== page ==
PUF: Your position must require you to stay cool and not panic. How do you handle unconventional notices?
Rosemary Chiavetta: The notice comes into our office and we give them an R-docket. There are different prefixes. The R-dockets are rate cases.
P-dockets are petitions – they’re asking the commission to do something. A C-docket is a complaint. An A-docket is an application that they want to expand their facilities or create new infrastructure. There is an M-docket that’s miscellaneous. It’s where everything else will go.
Most people now e-file. We have an e-filing system on our website where you can open an e-filing account free of charge. A lot of utilities will file confidential information with us and they can’t e-file it. You cannot e-file confidential matters, or confidential documents, because the e-filings are published on the website.
When we get these filings, there is a very specific set of procedures that my staff follows. They look at the document, look at the filing, see what it is, and then follow the procedures. If it’s a complaint, we will serve it on the utility.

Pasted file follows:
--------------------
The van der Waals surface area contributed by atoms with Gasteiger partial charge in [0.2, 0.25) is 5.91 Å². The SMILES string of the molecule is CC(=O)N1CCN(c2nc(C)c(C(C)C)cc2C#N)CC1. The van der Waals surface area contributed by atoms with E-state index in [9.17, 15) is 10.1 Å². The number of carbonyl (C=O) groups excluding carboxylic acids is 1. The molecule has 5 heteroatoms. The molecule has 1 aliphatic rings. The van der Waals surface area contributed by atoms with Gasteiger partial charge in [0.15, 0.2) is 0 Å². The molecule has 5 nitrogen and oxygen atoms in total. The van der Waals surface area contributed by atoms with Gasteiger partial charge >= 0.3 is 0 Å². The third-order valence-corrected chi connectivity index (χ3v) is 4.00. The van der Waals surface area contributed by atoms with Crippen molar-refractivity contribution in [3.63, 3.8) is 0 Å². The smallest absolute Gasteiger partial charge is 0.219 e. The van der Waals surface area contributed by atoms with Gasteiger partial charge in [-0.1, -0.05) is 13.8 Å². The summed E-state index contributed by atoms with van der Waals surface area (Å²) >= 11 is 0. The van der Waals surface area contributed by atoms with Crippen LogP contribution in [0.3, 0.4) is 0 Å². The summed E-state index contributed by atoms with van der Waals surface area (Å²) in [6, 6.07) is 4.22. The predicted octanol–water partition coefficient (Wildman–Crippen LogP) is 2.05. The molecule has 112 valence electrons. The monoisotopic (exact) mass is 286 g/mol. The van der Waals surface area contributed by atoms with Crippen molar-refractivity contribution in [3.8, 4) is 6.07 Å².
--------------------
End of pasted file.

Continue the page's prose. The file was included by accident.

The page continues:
That begins the complaint case, the litigation of that formal complaint. If it is an application that comes in here, we will process it. We will give it its docket number. Then we will let the Bureau of Technical Utility Services know the application has been filed, but we will prepare the notice of publication and take it to the Pennsylvania Bulletin, because applications must be advertised.
Petitions don’t usually have to be advertised, but when some companies come in with a petition, they want it advertised. It’s up to the Secretary to decide how long the protest period is, unless the protest period is set by regulation.
The protest period could be from fifteen to sixty days, depending on what kind of application it is. If it’s a filing that is very controversial or high profile, I will ask the Law Bureau to give me a ruling.
We submit the notice of publication in the Pennsylvania Bulletin, but I will also order the company to go out and advertise it in newspapers with local circulation. People will see it in their local region, and it gives them time to come in and protest or file comments. Once that protest period or that comment period ends, that’s it.
We always have public input hearings on something contentious, and that gives people another opportunity to go in and say something to the judge about the filing.